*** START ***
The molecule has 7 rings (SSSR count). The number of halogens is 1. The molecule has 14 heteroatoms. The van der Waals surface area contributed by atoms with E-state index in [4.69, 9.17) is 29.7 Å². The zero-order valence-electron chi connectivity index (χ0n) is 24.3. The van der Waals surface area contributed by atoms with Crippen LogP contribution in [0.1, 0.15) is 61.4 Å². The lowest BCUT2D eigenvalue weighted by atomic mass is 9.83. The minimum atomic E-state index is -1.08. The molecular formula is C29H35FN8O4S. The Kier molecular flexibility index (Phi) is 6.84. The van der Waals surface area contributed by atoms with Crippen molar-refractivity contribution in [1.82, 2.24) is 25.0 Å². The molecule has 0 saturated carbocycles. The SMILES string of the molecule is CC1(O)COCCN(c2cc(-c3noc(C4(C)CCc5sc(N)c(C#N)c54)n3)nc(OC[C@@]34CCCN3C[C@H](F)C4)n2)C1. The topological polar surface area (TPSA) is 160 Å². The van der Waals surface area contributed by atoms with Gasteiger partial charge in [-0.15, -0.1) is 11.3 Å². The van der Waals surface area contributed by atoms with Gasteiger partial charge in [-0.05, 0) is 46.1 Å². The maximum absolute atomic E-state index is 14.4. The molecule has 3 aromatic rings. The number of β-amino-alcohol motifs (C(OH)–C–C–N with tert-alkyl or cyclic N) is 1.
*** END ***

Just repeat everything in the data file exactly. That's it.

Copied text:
The molecule has 7 rings (SSSR count). The number of halogens is 1. The molecule has 14 heteroatoms. The van der Waals surface area contributed by atoms with E-state index in [4.69, 9.17) is 29.7 Å². The zero-order valence-electron chi connectivity index (χ0n) is 24.3. The van der Waals surface area contributed by atoms with Crippen LogP contribution in [0.1, 0.15) is 61.4 Å². The lowest BCUT2D eigenvalue weighted by atomic mass is 9.83. The minimum atomic E-state index is -1.08. The molecular formula is C29H35FN8O4S. The Kier molecular flexibility index (Phi) is 6.84. The van der Waals surface area contributed by atoms with Crippen molar-refractivity contribution in [1.82, 2.24) is 25.0 Å². The molecule has 0 saturated carbocycles. The SMILES string of the molecule is CC1(O)COCCN(c2cc(-c3noc(C4(C)CCc5sc(N)c(C#N)c54)n3)nc(OC[C@@]34CCCN3C[C@H](F)C4)n2)C1. The topological polar surface area (TPSA) is 160 Å². The van der Waals surface area contributed by atoms with Gasteiger partial charge in [-0.15, -0.1) is 11.3 Å². The van der Waals surface area contributed by atoms with Gasteiger partial charge in [-0.05, 0) is 46.1 Å². The maximum absolute atomic E-state index is 14.4. The molecule has 3 aromatic rings. The number of β-amino-alcohol motifs (C(OH)–C–C–N with tert-alkyl or cyclic N) is 1.